Alabama’s ability to grow its economy depends in large part on the ability of rural Alabama to give new businesses what they want and need to succeed.
The state’s growing efforts to drive growth and opportunity in Alabama’s rural communities was the focus of a panel discussion Oct. 25 during the Alabama Economic Growth Summit in Hoover. Mary Johns, director of news services at Alabama Farmers Federation, moderated the discussion and admitted the majority of Alabamians may not understand the importance of rural Alabama in the state’s economic growth success.
“I think there is some convincing that needs to happen for the 81% of the population living in the metro areas,” Johnson said.
Brenda Tuck, rural development manager for the Alabama Department of Commerce, said the remaining 19% of Alabama’s population lives among 40 of the state’s 67 counties. Her job, which was created earlier this year, is to help those 40 counties prepare for new business opportunities.
“There’s a big perception that rural Alabama is a wasteland to some degree, and that is completely false,” Tuck said. “Rural Alabama is very strong. I’m very encouraged and excited about what I’ve seen so far.”
“A lot of times we have some challenges with a government official or leaders in the community because they are only part-time — they have two or three other jobs they’re having to do that same day at the same time, so they’re juggling,” Tuck said. “The lack of preparation can hurt a rural community. It’s critical that every community know who they are, what they are and what they can be.”
Caleb Goodwyn, economic and community development representative for PowerSouth, said helping communities identify land and resources new businesses want is an important first-step in many rural areas.
“We’ve spent a lot of resources and time over the last year getting into those communities and doing a lot assessments over what property is there and trying to identify new parcels of land that are well-suited to economic development and industrial development,” Goodwyn said. “If we can attract jobs to our rural areas and attract more investment, that creates jobs. That keeps people at home. That keeps people from fleeing these rural areas and keeps them more vibrant than they were.”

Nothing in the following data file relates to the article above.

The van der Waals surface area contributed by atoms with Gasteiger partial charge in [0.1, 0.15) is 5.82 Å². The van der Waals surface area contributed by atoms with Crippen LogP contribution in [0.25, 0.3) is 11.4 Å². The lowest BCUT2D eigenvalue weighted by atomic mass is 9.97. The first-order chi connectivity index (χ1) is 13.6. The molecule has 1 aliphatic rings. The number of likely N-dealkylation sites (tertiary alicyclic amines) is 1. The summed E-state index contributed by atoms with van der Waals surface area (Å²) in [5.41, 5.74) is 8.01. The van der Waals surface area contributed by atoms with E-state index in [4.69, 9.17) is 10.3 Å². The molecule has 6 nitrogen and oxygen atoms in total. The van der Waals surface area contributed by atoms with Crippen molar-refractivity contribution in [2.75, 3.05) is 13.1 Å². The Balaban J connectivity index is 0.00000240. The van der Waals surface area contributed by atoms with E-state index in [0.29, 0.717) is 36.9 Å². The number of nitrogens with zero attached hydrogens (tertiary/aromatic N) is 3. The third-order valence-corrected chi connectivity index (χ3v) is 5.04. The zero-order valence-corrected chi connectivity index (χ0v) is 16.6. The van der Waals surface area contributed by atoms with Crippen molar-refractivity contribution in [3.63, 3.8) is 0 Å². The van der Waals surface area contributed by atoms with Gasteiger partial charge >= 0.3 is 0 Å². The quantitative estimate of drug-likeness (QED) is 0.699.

Brian Hilson, rural development strategist at the Economic Development Association of Alabama (EDAA), said Alabama’s rural areas can help the state overcome issues surrounding workforce saturation, a situation where employers struggle to find people willing to work.
“It’s important to all of Alabama that rural Alabama be successful,” Hilson said. “Employers are going to go where people want to live and people are going to want to live where they have job opportunities. We’ve got to do all we can to get each and every one of our rural counties in a better position.”
“Rural communities can be successful by retaining businesses they already have and retaining and growing a substantial residential base with people who either live there and spend money or commute to and from there,” Hilson said. “We’re a very mobile workforce in Alabama. It’s not uncommon that people are going to live as much as an hour away from where they work. Rural Alabama can continue to play in that and be successful, not only by having more companies locate there, but especially by having people who want to live there.”